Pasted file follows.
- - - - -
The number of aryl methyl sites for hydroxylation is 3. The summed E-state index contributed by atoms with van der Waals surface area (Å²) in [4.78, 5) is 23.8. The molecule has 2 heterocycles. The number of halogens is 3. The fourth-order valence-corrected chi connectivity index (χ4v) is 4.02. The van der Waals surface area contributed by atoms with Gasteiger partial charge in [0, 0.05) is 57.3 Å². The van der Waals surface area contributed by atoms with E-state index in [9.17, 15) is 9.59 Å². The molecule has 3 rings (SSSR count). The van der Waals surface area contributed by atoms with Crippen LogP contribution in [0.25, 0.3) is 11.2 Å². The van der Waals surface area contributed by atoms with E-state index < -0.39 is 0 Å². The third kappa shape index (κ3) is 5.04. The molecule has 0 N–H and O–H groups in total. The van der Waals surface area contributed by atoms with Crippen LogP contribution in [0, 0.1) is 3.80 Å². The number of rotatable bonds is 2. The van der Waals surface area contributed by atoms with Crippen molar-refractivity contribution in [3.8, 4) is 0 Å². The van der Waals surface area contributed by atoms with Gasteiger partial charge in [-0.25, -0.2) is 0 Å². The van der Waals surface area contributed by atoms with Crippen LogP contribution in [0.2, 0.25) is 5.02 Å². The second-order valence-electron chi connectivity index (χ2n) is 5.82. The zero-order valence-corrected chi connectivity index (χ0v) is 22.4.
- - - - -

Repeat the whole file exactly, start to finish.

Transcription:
The number of aryl methyl sites for hydroxylation is 3. The summed E-state index contributed by atoms with van der Waals surface area (Å²) in [4.78, 5) is 23.8. The molecule has 2 heterocycles. The number of halogens is 3. The fourth-order valence-corrected chi connectivity index (χ4v) is 4.02. The van der Waals surface area contributed by atoms with Gasteiger partial charge in [0, 0.05) is 57.3 Å². The van der Waals surface area contributed by atoms with E-state index in [9.17, 15) is 9.59 Å². The molecule has 3 rings (SSSR count). The van der Waals surface area contributed by atoms with Crippen LogP contribution in [0.25, 0.3) is 11.2 Å². The van der Waals surface area contributed by atoms with E-state index < -0.39 is 0 Å². The third kappa shape index (κ3) is 5.04. The molecule has 0 N–H and O–H groups in total. The van der Waals surface area contributed by atoms with Crippen LogP contribution in [0, 0.1) is 3.80 Å². The number of rotatable bonds is 2. The van der Waals surface area contributed by atoms with Crippen molar-refractivity contribution in [3.8, 4) is 0 Å². The van der Waals surface area contributed by atoms with Gasteiger partial charge in [-0.25, -0.2) is 0 Å². The van der Waals surface area contributed by atoms with Crippen LogP contribution in [0.2, 0.25) is 5.02 Å². The second-order valence-electron chi connectivity index (χ2n) is 5.82. The zero-order valence-corrected chi connectivity index (χ0v) is 22.4.